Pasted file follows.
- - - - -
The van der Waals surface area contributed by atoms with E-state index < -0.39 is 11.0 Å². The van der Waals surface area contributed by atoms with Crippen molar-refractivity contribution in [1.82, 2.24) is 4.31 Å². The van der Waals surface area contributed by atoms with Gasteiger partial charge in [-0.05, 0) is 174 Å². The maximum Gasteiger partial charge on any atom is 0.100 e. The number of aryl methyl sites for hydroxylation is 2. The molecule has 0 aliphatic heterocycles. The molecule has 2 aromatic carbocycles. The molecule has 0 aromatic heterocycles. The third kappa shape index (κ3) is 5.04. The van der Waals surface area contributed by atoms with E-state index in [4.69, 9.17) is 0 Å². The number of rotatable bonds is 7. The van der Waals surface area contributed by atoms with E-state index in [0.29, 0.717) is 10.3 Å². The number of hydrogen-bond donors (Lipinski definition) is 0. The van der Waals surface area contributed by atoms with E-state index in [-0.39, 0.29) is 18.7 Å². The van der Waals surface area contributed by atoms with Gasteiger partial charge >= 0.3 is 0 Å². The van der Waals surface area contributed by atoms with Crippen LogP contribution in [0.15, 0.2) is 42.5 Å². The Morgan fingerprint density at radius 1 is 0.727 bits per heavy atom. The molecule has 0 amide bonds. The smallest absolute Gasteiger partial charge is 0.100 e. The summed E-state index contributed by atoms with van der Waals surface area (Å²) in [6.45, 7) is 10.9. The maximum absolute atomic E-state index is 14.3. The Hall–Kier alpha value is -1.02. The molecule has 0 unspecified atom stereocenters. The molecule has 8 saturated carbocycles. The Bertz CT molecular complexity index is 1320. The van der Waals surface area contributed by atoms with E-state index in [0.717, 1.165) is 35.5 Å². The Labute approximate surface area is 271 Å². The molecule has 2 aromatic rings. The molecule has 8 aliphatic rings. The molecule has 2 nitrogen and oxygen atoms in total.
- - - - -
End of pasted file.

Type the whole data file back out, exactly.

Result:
The van der Waals surface area contributed by atoms with E-state index < -0.39 is 11.0 Å². The van der Waals surface area contributed by atoms with Crippen molar-refractivity contribution in [1.82, 2.24) is 4.31 Å². The van der Waals surface area contributed by atoms with Gasteiger partial charge in [-0.05, 0) is 174 Å². The maximum Gasteiger partial charge on any atom is 0.100 e. The number of aryl methyl sites for hydroxylation is 2. The molecule has 0 aliphatic heterocycles. The molecule has 2 aromatic carbocycles. The molecule has 0 aromatic heterocycles. The third kappa shape index (κ3) is 5.04. The van der Waals surface area contributed by atoms with E-state index in [4.69, 9.17) is 0 Å². The number of rotatable bonds is 7. The van der Waals surface area contributed by atoms with E-state index in [0.29, 0.717) is 10.3 Å². The number of hydrogen-bond donors (Lipinski definition) is 0. The van der Waals surface area contributed by atoms with E-state index in [-0.39, 0.29) is 18.7 Å². The van der Waals surface area contributed by atoms with Gasteiger partial charge >= 0.3 is 0 Å². The van der Waals surface area contributed by atoms with Crippen LogP contribution in [0.15, 0.2) is 42.5 Å². The Morgan fingerprint density at radius 1 is 0.727 bits per heavy atom. The molecule has 0 amide bonds. The smallest absolute Gasteiger partial charge is 0.100 e. The summed E-state index contributed by atoms with van der Waals surface area (Å²) in [6.45, 7) is 10.9. The maximum absolute atomic E-state index is 14.3. The Hall–Kier alpha value is -1.02. The molecule has 0 unspecified atom stereocenters. The molecule has 8 saturated carbocycles. The Bertz CT molecular complexity index is 1320. The van der Waals surface area contributed by atoms with E-state index in [0.717, 1.165) is 35.5 Å². The Labute approximate surface area is 271 Å². The molecule has 2 aromatic rings. The molecule has 8 aliphatic rings. The molecule has 2 nitrogen and oxygen atoms in total.